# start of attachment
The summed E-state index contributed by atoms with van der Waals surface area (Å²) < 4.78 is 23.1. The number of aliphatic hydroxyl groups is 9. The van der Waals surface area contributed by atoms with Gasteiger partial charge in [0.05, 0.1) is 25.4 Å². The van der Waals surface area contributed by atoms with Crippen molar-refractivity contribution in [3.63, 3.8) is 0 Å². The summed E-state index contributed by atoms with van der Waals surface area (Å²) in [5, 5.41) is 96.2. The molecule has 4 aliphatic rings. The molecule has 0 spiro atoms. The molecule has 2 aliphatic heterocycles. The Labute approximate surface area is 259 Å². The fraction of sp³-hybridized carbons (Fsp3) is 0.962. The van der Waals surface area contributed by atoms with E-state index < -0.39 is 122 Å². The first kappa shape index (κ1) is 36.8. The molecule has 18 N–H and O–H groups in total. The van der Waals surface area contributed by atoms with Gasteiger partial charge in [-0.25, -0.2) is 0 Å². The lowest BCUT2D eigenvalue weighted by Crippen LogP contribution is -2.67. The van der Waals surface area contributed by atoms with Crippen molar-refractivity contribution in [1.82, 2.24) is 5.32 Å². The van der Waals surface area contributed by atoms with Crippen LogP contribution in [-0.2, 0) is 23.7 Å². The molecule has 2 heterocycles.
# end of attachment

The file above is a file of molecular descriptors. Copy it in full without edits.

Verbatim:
The summed E-state index contributed by atoms with van der Waals surface area (Å²) < 4.78 is 23.1. The number of aliphatic hydroxyl groups is 9. The van der Waals surface area contributed by atoms with Gasteiger partial charge in [0.05, 0.1) is 25.4 Å². The van der Waals surface area contributed by atoms with Crippen molar-refractivity contribution in [3.63, 3.8) is 0 Å². The summed E-state index contributed by atoms with van der Waals surface area (Å²) in [5, 5.41) is 96.2. The molecule has 4 aliphatic rings. The molecule has 0 spiro atoms. The molecule has 2 aliphatic heterocycles. The Labute approximate surface area is 259 Å². The fraction of sp³-hybridized carbons (Fsp3) is 0.962. The van der Waals surface area contributed by atoms with E-state index < -0.39 is 122 Å². The first kappa shape index (κ1) is 36.8. The molecule has 18 N–H and O–H groups in total. The van der Waals surface area contributed by atoms with Gasteiger partial charge in [-0.25, -0.2) is 0 Å². The lowest BCUT2D eigenvalue weighted by Crippen LogP contribution is -2.67. The van der Waals surface area contributed by atoms with Crippen molar-refractivity contribution in [1.82, 2.24) is 5.32 Å². The van der Waals surface area contributed by atoms with Crippen LogP contribution in [-0.2, 0) is 23.7 Å². The molecule has 2 heterocycles.